Musa al-Gharbi asks Who gets to define what is racist? and has some ideas. There is an interesting wedge there about the preferences of progressive activists supporting multiculturalism and the frequently-conservative People-of-Colour they speak for and how the dynamics of this representation plays out. I suspect there is a generational angle here too, but I have not run across any good examinations of it — it is very easy to imagine first-generation immigrants having different notions of racial justice than their children in any given country.
Law and fairness
Racial bias US police shootings controversy continues. Note to self to revisit SPRS and see how this plays out.
🏗: Read Paul Gill’s meta-meta-review of how terrorism recruits. I suspect that this might reveal interesting perspectives on how non-violent extremism recruits also, and polarisation happens etc.
Has a fascinating history as science, what with the famous LaCour study, which was fake, and the Broockman and Kalla study, which was real. There is a convenient Dave McRaney podcast on this theme.
Benefits of diversity
See diversity dividends.
The feelings of the relatively underprivileged previously-privileged
A keystone in the edifice of contemporary feudalism.
Keyphrase: The klansman calling the snowflake white.
Gamergate as future of the culture wars Turned out prescient.
I’m curious to see the demographics behind the Trump vote after this piece, which has some good lines, and a rather different and more interesting take on the dangers of video games than I am used to. But I want more data.
In particular, this one’s not about disgruntled white baby boomer males, but about disgruntled disenfranchised youngish white males, and their proactive, rather sophisticated and techno-savvy mobilisation as a factor in the Bannonisation of politics.
Gamergate: Anon Defends his Safe Space […]
gamergaters believed that online sleuthing would uncover a tangible conspiracy about how game creators colluded to further a “Social Justice Warrior” agenda. Among many others, they hacked the Skype account of the indie game developer I was working for at the time, presumably reading our conversations about the game we were making looking for the moment when we uttered “now to further the secret SJW agenda”. What they found instead was my boss patiently explaining to me the best ways to make a video game. […]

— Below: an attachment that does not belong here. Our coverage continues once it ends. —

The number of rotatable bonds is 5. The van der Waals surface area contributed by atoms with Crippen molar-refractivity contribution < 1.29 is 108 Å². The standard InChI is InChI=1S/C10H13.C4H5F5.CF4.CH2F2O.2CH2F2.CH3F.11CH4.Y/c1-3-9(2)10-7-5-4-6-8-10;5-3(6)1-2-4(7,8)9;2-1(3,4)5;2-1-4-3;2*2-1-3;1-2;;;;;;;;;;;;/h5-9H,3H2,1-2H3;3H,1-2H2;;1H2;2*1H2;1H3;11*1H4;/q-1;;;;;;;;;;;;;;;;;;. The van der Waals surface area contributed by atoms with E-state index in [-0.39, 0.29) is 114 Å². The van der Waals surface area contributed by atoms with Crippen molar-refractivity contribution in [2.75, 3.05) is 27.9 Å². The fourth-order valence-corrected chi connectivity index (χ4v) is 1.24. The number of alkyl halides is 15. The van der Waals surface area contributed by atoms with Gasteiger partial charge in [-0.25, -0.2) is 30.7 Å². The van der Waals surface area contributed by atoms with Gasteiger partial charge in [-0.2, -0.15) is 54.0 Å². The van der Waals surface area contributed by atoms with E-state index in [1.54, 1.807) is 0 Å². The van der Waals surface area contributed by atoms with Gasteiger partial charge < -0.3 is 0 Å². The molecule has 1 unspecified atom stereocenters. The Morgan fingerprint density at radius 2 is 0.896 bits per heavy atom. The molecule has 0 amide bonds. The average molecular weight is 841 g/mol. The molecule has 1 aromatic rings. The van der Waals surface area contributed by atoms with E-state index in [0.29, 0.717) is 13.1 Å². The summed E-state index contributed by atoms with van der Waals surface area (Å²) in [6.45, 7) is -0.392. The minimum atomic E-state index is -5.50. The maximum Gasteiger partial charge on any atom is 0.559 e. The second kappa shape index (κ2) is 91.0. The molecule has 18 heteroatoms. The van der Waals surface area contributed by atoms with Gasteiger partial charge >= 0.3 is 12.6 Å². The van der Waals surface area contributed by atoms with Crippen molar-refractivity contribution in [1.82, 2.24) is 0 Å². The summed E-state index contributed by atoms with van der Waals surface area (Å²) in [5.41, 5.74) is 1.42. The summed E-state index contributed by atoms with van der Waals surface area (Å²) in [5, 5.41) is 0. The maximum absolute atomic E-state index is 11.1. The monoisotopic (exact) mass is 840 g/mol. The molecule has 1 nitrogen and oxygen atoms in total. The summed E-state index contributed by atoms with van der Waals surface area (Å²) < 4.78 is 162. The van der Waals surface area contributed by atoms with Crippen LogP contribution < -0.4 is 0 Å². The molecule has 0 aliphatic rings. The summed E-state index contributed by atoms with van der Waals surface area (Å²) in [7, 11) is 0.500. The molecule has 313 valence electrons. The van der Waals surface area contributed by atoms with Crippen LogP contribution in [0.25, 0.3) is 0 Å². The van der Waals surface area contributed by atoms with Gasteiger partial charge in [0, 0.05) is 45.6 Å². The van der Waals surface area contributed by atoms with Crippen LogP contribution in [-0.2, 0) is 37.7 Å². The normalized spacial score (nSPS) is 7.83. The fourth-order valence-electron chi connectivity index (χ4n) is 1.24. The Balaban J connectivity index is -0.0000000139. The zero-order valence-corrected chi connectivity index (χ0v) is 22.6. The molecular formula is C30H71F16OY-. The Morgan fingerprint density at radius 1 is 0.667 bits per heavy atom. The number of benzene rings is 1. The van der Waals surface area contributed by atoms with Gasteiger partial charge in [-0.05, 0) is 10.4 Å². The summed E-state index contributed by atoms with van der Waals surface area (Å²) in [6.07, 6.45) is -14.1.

All that work cracking Skype accounts with wordlists did not yield the tangible reward of evidence of a cabal. The real world behaves differently than a video game. There were shades of grey. It disappointed. What you did and what you got for your efforts were muddled. It was more challenging than the safe spaces of a video game, carefully crafted to accommodate gamers and make them feel — well, the exact opposite of how they felt interacting in the real world — effective. In the fantasy world of the game, actions achieved ends.
This thing about who the geeks are and whether they are in fact disadvantaged is a touch-point.
For a cultural-studies take which regards geekdom as a problem by trying to acquire the rights of other minorities, see Postmodern geekdom as simulated ethnicity. Who gets to decide if an ethnicity authentic though? If there is a cohesive set of practice or grievances common to an active community of alienated geeks is that not also deserving of understanding?
For Scott Alexander arguing that lumping all geeks in together and disregarding their grievances is a problem, see Untitled:
There is a growing trend in Internet feminism that works exactly by conflating the ideas of nerd, misogynist, virgin, person who disagrees with feminist tactics or politics , and unlovable freak.
A problem here is that like many other group classifiers, “geeks” and “feminists” in this kind of context frequently fail to refer to what they sound like they do. Feminists for example, are not in rhetorical context, “people who hold views supportive of improved outcomes for women” but rather “people who are disproportionately likely to be identified as feminists because they occupy an extreme, SEO-prominent, and possibly unrepresentative position.”